of their size, will bo great. It is
confidently expected that dome of the
deposits already developed will bo
working for upwards of a hundred
years from what is at present known
of them. The normal working con
stant. both as to output and mon
dltlon of this type of deposit is con
employed.
"From the standpoint of the mer
chant, mines of this character, as
against high grade deposits, allow him
to build and develop along natural
and substantial lines without fear
that the bottom may drop out with
the working out of high grade body
of ore* From the standpoint of the
minor and the working man. as
against the quick and easy returns
in a high grade camp, followed by a
shifting of his position and occupa
tion. he can, if he will, determine to
definitely settle in this givep area,
build his home and bring up his fam
ily, feeling that his work and his fu
ture rests on a substantial founda
tion.
IV 19 UU 1UIVI VUIU(> IV UVIV
that better than fifty to seventy-five
per cent, of the gross yield from the
deposits is paid direct to labor and
supplies. The present gold output, for
the entire district fo rthe year 1914.
or up to the present time, is approxi
mately five million dollars, so that
over two million dolThrs has been paid
direct to labor, and this does not con
sider the new money which is going
into equipment and development
work, but refersonly to present out
put.
"As an example of what large, low
grade mines mean to the laboring man
and merchant, take for example the
Treadwell group of mines. This
group to date has milled some 45,000,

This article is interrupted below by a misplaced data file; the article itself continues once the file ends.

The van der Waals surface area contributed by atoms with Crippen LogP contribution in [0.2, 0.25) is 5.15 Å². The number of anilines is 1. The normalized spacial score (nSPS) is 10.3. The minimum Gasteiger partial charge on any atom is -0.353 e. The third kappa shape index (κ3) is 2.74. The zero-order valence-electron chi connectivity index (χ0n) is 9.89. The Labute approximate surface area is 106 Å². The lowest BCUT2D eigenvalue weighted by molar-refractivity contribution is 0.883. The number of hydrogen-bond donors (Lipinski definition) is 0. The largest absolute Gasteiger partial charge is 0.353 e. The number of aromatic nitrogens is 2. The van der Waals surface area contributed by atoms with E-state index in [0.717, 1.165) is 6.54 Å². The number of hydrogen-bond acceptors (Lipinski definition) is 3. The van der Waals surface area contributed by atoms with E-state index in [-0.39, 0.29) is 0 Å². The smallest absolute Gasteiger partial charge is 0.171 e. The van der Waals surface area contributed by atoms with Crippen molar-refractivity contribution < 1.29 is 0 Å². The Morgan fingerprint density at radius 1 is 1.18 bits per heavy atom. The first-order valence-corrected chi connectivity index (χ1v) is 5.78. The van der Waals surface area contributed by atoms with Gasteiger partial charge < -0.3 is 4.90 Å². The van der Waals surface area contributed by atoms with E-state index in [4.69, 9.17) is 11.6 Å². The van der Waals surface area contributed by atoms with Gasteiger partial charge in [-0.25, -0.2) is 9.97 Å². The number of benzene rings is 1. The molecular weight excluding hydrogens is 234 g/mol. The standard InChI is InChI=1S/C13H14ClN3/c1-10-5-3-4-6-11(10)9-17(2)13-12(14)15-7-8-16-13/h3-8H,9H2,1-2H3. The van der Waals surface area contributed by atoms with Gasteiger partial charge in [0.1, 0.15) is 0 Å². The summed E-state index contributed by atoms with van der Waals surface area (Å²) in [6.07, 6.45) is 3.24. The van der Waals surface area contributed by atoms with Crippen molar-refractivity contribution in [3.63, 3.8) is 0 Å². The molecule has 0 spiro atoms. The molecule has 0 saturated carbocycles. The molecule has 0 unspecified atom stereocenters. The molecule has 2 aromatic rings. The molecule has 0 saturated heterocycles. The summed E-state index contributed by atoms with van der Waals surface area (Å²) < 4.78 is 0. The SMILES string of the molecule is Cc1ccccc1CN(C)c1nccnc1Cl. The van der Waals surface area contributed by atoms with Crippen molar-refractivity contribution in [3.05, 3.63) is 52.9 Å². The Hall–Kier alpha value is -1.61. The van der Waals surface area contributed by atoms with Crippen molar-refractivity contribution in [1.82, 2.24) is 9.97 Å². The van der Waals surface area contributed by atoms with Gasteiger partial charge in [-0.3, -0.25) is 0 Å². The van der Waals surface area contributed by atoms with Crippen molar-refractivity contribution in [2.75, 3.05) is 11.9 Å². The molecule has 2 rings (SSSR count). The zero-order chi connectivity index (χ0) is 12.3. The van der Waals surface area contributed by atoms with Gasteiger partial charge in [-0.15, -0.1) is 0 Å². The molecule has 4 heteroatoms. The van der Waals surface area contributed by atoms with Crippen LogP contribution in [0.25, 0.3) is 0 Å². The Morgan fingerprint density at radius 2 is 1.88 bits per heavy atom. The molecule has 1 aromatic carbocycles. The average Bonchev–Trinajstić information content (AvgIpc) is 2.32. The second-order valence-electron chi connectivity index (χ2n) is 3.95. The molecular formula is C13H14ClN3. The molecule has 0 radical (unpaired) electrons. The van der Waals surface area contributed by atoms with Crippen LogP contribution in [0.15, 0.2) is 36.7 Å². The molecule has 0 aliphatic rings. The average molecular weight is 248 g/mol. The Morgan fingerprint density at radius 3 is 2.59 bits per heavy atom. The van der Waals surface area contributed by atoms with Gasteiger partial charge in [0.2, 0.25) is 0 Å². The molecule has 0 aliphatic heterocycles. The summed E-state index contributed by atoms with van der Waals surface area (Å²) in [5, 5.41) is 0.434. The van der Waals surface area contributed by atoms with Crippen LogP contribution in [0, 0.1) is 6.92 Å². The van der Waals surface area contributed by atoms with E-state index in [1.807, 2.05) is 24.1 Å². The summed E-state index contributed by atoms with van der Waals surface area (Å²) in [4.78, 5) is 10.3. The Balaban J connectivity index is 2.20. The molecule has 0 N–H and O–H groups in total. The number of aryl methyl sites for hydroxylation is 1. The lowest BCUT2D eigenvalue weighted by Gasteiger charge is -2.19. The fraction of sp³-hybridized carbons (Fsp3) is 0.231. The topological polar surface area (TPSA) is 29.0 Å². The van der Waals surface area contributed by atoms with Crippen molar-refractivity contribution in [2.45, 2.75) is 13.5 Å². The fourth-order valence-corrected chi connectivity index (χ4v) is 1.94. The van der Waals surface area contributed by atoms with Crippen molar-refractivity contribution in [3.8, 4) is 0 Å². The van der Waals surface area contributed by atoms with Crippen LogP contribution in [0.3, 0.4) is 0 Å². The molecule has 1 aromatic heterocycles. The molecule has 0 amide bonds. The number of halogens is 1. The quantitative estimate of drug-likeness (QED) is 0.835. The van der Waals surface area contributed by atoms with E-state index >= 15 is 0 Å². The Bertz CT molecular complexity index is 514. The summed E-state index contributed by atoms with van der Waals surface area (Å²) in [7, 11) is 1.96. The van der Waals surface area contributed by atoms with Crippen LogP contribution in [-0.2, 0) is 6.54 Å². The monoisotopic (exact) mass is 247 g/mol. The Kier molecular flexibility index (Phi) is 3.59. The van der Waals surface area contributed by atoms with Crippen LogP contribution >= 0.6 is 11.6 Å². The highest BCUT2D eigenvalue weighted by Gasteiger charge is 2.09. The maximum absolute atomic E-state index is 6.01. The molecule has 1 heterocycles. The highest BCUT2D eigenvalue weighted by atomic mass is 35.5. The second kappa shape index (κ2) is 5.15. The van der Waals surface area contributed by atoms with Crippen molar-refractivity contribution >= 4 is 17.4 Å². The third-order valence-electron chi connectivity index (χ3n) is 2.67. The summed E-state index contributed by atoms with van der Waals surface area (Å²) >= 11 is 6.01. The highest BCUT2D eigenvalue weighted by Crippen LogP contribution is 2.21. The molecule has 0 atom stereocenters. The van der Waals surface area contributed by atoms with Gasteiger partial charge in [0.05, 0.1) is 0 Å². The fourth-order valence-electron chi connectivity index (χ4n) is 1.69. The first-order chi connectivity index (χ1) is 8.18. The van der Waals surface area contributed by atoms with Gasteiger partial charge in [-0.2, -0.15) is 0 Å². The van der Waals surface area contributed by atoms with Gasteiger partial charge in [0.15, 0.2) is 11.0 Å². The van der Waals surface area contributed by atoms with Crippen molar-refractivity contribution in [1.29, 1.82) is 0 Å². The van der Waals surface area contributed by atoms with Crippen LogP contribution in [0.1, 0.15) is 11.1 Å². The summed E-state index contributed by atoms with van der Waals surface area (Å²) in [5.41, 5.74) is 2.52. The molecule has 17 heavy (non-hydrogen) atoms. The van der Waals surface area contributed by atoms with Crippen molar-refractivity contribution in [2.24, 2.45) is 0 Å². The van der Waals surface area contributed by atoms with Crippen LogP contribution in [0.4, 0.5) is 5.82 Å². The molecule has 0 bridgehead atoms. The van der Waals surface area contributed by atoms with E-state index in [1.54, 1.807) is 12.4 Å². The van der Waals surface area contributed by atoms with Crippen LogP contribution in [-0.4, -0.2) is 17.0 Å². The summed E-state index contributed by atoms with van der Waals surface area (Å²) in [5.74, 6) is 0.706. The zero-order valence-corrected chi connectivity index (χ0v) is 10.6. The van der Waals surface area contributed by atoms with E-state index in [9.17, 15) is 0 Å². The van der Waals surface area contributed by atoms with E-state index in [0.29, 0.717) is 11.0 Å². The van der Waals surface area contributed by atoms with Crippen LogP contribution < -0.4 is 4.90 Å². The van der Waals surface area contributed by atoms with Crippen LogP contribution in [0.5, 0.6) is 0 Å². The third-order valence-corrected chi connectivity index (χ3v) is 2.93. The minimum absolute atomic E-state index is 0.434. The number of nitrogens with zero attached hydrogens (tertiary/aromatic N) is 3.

000 tons of ore and produced in the
neighborhood of $60,000,000 in gold
and silver. Out of this, approximate
ly $30,000,000 has been paid out in
the form of salaries direct to labor,
lias been paid out in equipment, ma
chinery and supplies. The yearly
output of this group averages about
$4,000,000 a year, and Is increasing.
T$e average number of men employed
is 1.500, with a payroll, of approxi
mately $166,000 a month. All this is
taken direct from the ground and is
added wealth, not alone to the com
munity itself, but to the world at
large.
Up to the present time some $5,000.
000 has been expended on develop
ment work on the low grade proper
ties in this district, and there is an
assurance of severul millions more
being spent on the development of i
other properties within the noxt two i
or three years. Theso expenditures i
are being made direct In the Silver i
basin us woll as on Douglas Island, !
and will increase the present large <
milling capacity by several thou
sand tons. i
In connection with tho Immediate
vicinity of Juneau tho writor says
more particularly:
"Tho magnltudo of mining In. South
eastern Alaska, and moro particularly
on what Is known as the Juneau gold
belt, where the raining and milling
of low grade ore Is now beln'g carried
op in operations of such proportions
as to cpntor tho eyes of the mining
and business world upon this sec
tion, have, to a certain extent, led
tho interested public to believe that
tho Juneau gold bolt Is one of tho
low grade ore bodies exclusively, and
contains llttld. If any, rich veins of
high grade ore in small bodleB, such
as Is 'characteristic of many other
camps. This 1b not tho case, by any
means. Most of the ore bodies now
being developed uiong hub dou are
found to lie In what Is commonly
termed, the Juneau slate, and are
comparatively close to the water.
However, there Is abundance of vci
dence all along this belt for a dis
tance of more than two hundred
'miles, that the dlorite and Its allied
rocks which are found tb make the
cast side contact of tho slates, con
tain many smaller leads of rich, or
very high grade ore.
"At numerous intervals along this
belt. Immense glaciers cut the for